Nurses are often universally capable of performing a solid repertoire of medical tasks, but as they specialize in different units of a hospital, there are different responsibilities assumed. Similarly, medical assistants are trained to handle anything their chosen profession could throw their way, but their specific duties may vary depending on the setting in which they work.

What does a medical assistant do in a hospital?

A medical assistant working in a hospital often performs the same functions as a nursing assistant. The specific duties assigned to medical assistants working in a hospital, however, are wholly dependent on the specific needs of the unit in which they work.

The balance between administrative and clinical work is still very evident. As a medical assistant in a hospital, one becomes a receptionist, scheduler, the person who handles billing and often assists in filling out patient forms. On the clinical side of things, job responsibilities are both patient-based and laboratory-based.

While direct patient needs such as administering required medication or immunizations are an important part of the job, medical assistants working in hospitals also spend a fair amount of time in the lab examining blood, urine and stool samples taken from patients. For this reason, they must be sufficiently trained in a laboratory setting so that if any abnormal test results appear, physicians can be alerted immediately.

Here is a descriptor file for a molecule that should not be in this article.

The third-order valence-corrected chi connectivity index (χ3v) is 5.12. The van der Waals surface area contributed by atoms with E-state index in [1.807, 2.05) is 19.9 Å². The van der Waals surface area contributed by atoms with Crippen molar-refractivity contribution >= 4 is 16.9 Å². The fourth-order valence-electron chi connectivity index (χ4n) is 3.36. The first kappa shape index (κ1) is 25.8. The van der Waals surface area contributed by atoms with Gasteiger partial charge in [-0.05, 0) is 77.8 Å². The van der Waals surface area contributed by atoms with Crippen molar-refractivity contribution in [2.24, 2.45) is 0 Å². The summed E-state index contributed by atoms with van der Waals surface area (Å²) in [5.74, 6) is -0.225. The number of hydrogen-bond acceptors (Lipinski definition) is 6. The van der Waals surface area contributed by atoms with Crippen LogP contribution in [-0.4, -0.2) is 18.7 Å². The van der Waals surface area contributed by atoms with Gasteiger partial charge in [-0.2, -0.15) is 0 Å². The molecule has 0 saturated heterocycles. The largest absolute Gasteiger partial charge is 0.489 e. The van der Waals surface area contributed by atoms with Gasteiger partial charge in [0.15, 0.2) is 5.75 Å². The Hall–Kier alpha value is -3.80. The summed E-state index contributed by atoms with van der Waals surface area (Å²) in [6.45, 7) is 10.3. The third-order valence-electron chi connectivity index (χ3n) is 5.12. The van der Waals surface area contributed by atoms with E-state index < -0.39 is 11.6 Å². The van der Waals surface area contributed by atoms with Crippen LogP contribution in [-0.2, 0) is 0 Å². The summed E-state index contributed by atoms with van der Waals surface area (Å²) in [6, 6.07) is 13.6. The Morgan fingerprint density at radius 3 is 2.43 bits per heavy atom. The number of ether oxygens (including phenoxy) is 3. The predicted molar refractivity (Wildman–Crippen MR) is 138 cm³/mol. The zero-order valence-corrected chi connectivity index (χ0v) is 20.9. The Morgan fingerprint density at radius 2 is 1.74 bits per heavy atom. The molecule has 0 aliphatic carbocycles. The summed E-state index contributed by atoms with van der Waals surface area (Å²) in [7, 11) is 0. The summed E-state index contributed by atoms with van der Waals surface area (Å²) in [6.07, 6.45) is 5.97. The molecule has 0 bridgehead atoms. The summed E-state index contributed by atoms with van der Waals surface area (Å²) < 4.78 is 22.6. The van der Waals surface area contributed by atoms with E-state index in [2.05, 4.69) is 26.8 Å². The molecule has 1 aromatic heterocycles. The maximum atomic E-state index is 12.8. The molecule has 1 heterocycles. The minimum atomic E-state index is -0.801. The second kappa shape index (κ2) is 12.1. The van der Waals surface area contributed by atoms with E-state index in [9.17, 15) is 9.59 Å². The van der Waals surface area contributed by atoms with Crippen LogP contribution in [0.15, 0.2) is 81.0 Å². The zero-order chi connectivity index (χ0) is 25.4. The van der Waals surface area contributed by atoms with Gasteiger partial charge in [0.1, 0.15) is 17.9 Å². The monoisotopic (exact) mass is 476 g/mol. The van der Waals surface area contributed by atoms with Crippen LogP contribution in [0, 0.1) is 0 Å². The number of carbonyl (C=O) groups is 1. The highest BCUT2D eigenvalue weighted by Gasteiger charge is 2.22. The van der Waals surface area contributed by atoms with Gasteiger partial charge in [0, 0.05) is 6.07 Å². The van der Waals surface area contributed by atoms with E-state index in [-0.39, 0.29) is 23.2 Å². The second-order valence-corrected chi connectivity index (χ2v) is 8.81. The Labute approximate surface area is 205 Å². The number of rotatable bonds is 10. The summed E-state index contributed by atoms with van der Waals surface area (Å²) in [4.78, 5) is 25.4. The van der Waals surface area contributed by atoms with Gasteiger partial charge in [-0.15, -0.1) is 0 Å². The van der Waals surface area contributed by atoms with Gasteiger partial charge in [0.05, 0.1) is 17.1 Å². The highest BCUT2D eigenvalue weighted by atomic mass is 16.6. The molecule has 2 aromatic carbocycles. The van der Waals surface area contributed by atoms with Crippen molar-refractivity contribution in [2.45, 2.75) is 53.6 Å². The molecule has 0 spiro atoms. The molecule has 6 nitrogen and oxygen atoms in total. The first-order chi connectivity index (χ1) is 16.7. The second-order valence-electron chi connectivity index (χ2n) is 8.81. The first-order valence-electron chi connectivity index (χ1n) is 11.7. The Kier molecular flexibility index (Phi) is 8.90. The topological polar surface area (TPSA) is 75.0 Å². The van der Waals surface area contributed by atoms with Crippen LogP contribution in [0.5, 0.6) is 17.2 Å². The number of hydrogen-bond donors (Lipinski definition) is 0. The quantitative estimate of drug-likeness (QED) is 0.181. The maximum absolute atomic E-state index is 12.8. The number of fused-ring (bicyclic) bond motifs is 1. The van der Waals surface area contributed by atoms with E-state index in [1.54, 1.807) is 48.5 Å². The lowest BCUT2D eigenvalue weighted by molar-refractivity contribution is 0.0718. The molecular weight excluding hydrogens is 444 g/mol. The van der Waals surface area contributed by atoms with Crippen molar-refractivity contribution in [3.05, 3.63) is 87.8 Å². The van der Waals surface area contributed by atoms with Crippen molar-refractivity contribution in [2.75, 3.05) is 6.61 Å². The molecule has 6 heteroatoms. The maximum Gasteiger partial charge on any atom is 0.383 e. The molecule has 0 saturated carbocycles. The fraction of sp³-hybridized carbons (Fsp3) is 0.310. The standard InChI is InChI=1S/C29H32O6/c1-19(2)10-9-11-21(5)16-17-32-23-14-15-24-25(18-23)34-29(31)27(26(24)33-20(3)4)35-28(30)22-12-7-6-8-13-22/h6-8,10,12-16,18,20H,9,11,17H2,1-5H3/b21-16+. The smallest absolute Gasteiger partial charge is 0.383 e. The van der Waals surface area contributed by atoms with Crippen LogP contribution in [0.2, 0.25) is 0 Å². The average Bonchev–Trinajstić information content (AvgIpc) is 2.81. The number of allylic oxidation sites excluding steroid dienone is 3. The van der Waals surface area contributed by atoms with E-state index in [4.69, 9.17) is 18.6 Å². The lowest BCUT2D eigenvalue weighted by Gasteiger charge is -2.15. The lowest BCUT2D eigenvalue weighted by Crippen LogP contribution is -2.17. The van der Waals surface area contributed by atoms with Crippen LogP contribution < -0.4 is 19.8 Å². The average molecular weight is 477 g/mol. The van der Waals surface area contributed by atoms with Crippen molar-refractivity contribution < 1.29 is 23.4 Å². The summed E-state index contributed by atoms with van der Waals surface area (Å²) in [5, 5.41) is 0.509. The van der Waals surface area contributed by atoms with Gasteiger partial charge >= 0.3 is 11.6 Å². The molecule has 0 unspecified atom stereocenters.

The well-trained medical assistant can also perform electrocardiogram readings, manage patient referrals to specialists and administer prescription refills, says Maria Todd, MHA, PhD and healthcare industry consultant.

What does a medical assistant do in a clinic?

Many think of clinics and hospitals as being synonymous, but there are notable differences. In short, a clinic is a consulting health center started by a practicing physician—this can sometimes even translate into one small consulting room. In a clinic, rather than specializing in a specific unit or wing of a big hospital, your work would be more comprehensive, filling any of the gaps needed to help physicians carry out patient procedures.